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Sterling put in a rare week of outperformance last week, printing a new 5-month peak against the USD, 3-week highs versus the EUR, and 8-month highs against the JPY.
There are some positive factors with regard to the UK. One is the pick-up in the pace of economic recovery, as evidenced by;
- the much stronger than forecast preliminary July PMI data (outperforming Eurozone PMIs and showing the private sector to be back in expansion for the first time since lockdown)
- and the CBI’s July distributive sales report, which flagged a nearly full recovery in the retail sector (by rising to a +4 headline, up from -37 in June and the best reading since April last year, with sales in upcoming months seen at near seasonal norms).
Helping the Pound last week were also signs that have led markets to factor in improved odds for an EU-UK trade deal, with a number of sourced press reports suggesting that discussions are going better than the official line suggests.
An FT article last week asserted that the EU is willing to drop its demand that the UK accepts EU state-aid rules and oversight of the ECJ (European Court of Justice), and that “while further work is needed, a middle ground is clearly emerging”. This followed a Reuters report earlier in the week that EU trade negotiator Barnier believes UK PM Johnson wants a deal, despite the UK government’s often repeated assertion that it’s willing to take the UK out of the single market at year-end without a new trade deal if it doesn’t get what it wants.
This week meanwhile, the UK currency has been directionally more neutral against the EUR and most other currencies. Cable has made a rebound peak at 1.3109 after setting a 5-day low at 1.3004 yesterday. Despite the fact that the Pound outperformed last week, it still registers as the weakest of the main currencies on the year-to-date, and by some distance in trade-weighted terms, while recent Dollar underperformance had been somewhat flattering the Pound.
There is now a summer hiatus in negotiations, which will resume in the week of August 17th. Narratives last week had also been noting a pick-up in the pace of economic recovery in the UK, while localized lockdowns, including in the economically-important Manchester area, and the continued media-driven “feardemic,” is clouding the outlook for the UK economy at a time when government pandemic business support measures have started to unwind (compensation for furloughed workers has been reduced).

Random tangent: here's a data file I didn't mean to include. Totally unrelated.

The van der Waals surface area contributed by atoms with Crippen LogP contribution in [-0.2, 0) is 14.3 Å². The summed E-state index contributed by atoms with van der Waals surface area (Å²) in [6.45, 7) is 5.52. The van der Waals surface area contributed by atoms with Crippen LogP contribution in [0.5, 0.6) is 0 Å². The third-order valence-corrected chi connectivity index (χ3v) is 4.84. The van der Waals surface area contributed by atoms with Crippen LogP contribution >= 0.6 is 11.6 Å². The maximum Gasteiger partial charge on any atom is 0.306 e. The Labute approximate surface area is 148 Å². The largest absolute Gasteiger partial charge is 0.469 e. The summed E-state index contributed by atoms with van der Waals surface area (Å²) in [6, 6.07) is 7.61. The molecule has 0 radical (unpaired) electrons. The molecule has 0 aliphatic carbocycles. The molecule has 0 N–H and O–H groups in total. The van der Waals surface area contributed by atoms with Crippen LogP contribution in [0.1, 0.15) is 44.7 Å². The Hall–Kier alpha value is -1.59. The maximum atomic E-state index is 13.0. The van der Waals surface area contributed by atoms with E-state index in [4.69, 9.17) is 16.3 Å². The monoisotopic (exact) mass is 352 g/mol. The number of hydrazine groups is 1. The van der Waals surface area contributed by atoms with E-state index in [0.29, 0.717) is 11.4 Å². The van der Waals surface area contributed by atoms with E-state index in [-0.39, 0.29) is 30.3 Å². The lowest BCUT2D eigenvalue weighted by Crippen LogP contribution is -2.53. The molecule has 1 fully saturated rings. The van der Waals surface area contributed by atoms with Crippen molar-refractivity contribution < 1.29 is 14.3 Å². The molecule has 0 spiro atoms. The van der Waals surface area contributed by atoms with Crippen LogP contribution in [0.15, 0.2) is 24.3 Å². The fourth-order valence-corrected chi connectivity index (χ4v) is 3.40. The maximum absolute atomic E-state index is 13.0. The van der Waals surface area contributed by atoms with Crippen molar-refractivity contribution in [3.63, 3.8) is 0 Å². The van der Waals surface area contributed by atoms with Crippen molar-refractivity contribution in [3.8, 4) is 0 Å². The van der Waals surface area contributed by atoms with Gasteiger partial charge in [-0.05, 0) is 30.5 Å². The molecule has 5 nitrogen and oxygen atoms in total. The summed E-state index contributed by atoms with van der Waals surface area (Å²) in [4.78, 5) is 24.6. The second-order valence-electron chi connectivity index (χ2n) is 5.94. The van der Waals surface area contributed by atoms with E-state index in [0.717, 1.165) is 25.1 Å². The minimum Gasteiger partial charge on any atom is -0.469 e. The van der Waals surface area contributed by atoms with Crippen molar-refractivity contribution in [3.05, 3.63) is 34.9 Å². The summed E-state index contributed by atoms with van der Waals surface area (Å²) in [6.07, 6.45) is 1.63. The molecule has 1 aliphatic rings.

The BoE reviews its policy this Thursday, where a no change is widely anticipated, alongside what will no doubt be a reassuringly strong commitment to maintain the ultra-accommodative policy. Additionally, the key theme will be any discussion in regards to the effective lower bound (ELB) and negative interest rates, and future path of QE and resumption of bond buying.
In the last meeting, there was a split of MPC members votes for the decision on the policy rate, by 8-1 in favor of expanding the QE program. However this time there are splits over the economic outlook with Chief Economist Andy Haldane being the optimistic one while Silvana Tenreyro says the bounceback will probably be limited, however, there is less division on monetary policy, even though Haldane voted against the latest round of quantitative easing, preferring to wait for more evidence.
However, of most interest is the release of its quarterly policy review with revised growth and inflation forecasts.
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